Parashat Sh’mini for 2020
In this week’s Torah portion, Aaron’s sons, Nadav and Avihu, brought an offering to God. Their offering was an “aish zarah,” a strange fire, which, the Torah says, God did not command them to bring. For reasons that are unclear in the Torah portion, “a fire went out from God and consumed them, and they died before God.” Why did God kill Nadav and Avihu? The rabbis scrambled for reasons.
Medieval scholar, Rashi, said that Nadav and Avihu were punished for their father Aaron’s sin of worshipping the Golden Calf at Mt. Sinai. Other rabbis’ views were documented in Midrash Rabbah. One posited that Nadav and Avihu were killed because they were drunk, referring to a later verse stating that you should not drink at the tabernacle. Others thought Nadav and Avihu were killed because they entered the sanctuary without washing their hands and feet, or that they were killed because they didn’t have children. The root of the word “zarah,” strange, is “zoor,” which can also mean profane. In the same Torah portion, we are commanded to separate the sacred from the profane, a teaching that appears in our Havdalah blessings, when we separate Shabbat from the rest of the week. Some argued that God killed Nadav and Avihu because they brought this strange, profane fire into the tabernacle, into the realm of the sacred. The truth is that none of these reasons justify their deaths.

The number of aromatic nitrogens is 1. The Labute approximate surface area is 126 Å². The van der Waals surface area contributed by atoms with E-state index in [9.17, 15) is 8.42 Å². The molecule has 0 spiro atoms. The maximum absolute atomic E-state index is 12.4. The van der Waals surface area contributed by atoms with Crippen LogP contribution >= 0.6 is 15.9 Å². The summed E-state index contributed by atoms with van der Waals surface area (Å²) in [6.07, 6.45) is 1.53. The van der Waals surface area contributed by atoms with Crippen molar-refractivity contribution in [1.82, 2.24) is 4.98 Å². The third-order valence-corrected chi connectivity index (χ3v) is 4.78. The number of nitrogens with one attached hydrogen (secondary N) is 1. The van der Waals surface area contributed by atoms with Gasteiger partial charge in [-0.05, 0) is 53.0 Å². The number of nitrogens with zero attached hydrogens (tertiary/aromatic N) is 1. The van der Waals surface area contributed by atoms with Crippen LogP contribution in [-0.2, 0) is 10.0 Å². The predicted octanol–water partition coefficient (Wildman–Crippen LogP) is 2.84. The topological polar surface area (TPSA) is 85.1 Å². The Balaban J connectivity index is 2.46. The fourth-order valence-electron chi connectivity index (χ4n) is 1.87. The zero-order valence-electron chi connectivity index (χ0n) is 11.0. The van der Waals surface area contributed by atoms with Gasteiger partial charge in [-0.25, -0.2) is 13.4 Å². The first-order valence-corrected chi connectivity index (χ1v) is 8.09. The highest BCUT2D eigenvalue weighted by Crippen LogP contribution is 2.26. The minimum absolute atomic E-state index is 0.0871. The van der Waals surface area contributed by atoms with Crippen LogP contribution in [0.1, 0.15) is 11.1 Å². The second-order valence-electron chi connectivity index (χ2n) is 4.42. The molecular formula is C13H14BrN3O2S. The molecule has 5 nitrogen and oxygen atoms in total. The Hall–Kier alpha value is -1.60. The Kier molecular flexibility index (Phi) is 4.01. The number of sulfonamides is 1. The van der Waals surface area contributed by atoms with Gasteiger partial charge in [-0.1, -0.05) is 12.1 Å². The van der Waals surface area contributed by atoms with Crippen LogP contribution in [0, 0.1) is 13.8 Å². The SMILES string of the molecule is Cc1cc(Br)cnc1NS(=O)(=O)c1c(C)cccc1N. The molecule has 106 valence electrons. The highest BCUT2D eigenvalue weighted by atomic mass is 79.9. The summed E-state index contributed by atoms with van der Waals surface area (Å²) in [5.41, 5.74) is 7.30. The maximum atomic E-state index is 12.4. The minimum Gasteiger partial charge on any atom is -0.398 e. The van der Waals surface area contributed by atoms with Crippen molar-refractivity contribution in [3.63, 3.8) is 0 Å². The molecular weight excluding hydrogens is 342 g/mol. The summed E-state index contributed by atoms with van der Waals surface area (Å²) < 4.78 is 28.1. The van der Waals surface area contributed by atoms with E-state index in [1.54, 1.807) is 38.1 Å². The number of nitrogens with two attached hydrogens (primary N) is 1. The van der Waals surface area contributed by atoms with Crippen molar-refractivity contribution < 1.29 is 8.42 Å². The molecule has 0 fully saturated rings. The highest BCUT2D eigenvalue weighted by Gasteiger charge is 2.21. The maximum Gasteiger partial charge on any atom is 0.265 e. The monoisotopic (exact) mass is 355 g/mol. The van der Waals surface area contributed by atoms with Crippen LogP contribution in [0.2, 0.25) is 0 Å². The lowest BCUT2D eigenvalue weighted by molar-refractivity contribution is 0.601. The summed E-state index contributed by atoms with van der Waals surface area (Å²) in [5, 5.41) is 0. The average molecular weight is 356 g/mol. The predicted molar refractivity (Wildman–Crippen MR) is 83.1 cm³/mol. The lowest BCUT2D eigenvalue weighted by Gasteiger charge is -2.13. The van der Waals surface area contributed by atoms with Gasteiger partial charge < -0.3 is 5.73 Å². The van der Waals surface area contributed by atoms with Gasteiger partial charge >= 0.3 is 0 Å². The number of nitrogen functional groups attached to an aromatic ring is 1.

After Nadav and Avihu died, the Torah says, “veyidom Aharon.” And Aaron was silent. The word sacrifice in Hebrew is korban, which means “to draw near.” Aaron watched his sons make an offering, drawing near to God. And then he watched, helpless, as God burned them to death. For their father, there were no words. There were no answers, or reasons. Aaron, who spoke for Moses when Moses could not find his voice, became voiceless himself. Veyidom Aharon. Aaron was silent.
There are prayers that are spoken and some that are silent, but our Amidah, our private prayer to God is distinctive. It is whispered because it is based on the prayers of Hannah, who was infertile. Hannah ached so desperately for a child that she couldn’t voice her pleas to God. In Tosefta Brachot, the rabbis said, “Hannah spoke in her heart,” meaning that her lips moved, but sound did not escape them. Another kind of silence in the face of suffering.
Over the last month, we have seen suffering – this illness, a different kind of strange fire shared by those who draw near to each other. Over 33,000 people have died from coronavirus in the United States alone. We don’t know when it will end. We don’t know if it will come back. We refresh our Twitter feeds, reading articles with conflicting information. Sometimes, like the rabbis, we scramble for reasons when death seems reasonless. Other times, we cry out or we protest, looking for something or someone to blame. Sometimes we whisper in prayer, like Hannah. Other times, like Aaron, all we can muster is silence.